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Thread: WP + Spam = :(

  1. #1
    Member Helpless-Laughter's Avatar
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    My whole site is ran in WP, which I love and yeah, in the past, I've gone through spurts where I wanna change it, for something new/a change, and had backed it all up and switched to Drupal (which didn't show me as much love) so I went back to WP. Since my WP return, however, everyday I have atleast 5 spam comments and it's gotten tiresome and monotonous.

    Can anyone recommend a plugin (or multiple) or SOMETHING to help relieve me of this spamilicious problem?

    ~Jen

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  3. #2
    Senior Member Webzarus's Avatar
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    Is all the spam or the bulk of it coming from the same IP address / IP block ?

    The responses and or resulting email notifications will have the ip adressss.

    What I've seen in the last with WP SPAMMERS is that the bulk of the spam is coming from a handful of IP ADDRESSES, and a couple of IP blocks...

    Using your .htaccess file, you can block IP or IP blocks pretty easily.

    http://www.clockwatchers.com/htaccess_block.html is a very simple tutorial on how to.

  4. #3
    Unpaid WDF Intern TheGAME1264's Avatar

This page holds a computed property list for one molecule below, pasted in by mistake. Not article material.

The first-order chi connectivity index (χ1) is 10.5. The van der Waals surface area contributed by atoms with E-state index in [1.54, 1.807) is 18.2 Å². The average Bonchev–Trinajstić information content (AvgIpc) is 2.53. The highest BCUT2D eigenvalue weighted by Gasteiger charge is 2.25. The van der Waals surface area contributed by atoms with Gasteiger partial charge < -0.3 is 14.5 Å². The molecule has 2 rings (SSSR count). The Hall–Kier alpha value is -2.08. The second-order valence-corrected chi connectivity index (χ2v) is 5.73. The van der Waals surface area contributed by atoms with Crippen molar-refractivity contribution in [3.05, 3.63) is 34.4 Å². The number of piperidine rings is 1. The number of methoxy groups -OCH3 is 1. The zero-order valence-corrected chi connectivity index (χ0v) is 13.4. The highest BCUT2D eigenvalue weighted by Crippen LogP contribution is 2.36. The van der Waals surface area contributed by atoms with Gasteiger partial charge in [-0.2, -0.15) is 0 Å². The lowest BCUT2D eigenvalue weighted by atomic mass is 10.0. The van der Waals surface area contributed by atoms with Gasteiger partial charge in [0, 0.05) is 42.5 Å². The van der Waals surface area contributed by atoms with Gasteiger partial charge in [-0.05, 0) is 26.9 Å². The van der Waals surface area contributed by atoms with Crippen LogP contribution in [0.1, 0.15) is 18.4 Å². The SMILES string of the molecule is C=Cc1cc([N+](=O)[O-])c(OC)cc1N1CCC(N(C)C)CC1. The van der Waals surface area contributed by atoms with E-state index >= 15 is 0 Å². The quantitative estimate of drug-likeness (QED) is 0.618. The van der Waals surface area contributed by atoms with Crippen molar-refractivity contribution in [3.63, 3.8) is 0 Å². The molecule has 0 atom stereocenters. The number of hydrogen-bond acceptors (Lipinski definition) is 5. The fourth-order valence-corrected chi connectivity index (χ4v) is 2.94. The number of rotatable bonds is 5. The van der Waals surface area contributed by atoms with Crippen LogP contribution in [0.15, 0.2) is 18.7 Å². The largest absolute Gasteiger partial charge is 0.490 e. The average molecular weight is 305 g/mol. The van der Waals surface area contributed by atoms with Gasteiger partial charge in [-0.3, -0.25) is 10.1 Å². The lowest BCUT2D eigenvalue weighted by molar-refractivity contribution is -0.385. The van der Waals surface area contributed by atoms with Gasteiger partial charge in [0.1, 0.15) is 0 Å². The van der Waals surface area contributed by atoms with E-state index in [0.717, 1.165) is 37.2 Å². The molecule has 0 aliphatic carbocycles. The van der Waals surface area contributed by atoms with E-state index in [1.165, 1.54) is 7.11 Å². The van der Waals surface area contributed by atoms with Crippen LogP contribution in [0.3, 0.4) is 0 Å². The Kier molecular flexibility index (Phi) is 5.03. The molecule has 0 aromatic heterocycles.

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    5? That's low by WP standards, or lack thereof.

    Like WZ said, the best way to handle this is to add the rules in .htaccess to block the majority of bots. My own trick is to let them find a bot trap that I put on the site and automatically write to .htaccess that way. Took a site that had a huge bot problem and removed 99.3% of them in about 10 lines of code...unfortunately, it also caught Bingbot because Bingbot is clumsy, but that was easy enough to fix as well.
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  5. #4
    Member Helpless-Laughter's Avatar
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    No, the IP isn't the same. similar, but not the same

  6. #5
    Unpaid WDF Intern TheGAME1264's Avatar
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    You can block the range (e.g. deny from 178.32. ).
    If I've helped you out in any way, please pay it forward. My wife and I are walking for Autism Speaks. Please donate, and thanks.

    If someone helped you out, be sure to "Like" their post and/or help them in kind. The "Like" link is on the bottom right of each post, beside the "Share" link.

    My stuff (well, some of it): My bowling alley site | Canadian Postal Code Info (beta)

  7. #6
    Senior Member Webzarus's Avatar
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    The bulk of "IP blocks" that I end up blocking come from the Asian region, but lately I've been seeing a good bit of spam coming from Eastern Europe as well, but I intentionally don't use captcha or anything to stop them...

    On client sites I implemented the hidden text area ( hidden using CSS ), ignore any post that has anything in the field... BOTS are stupid and eager to fill in any text area they find... I've found nothing to stop the actual spammers that employ real people to bang around submitting copy/paste submissions to any and every form they can find.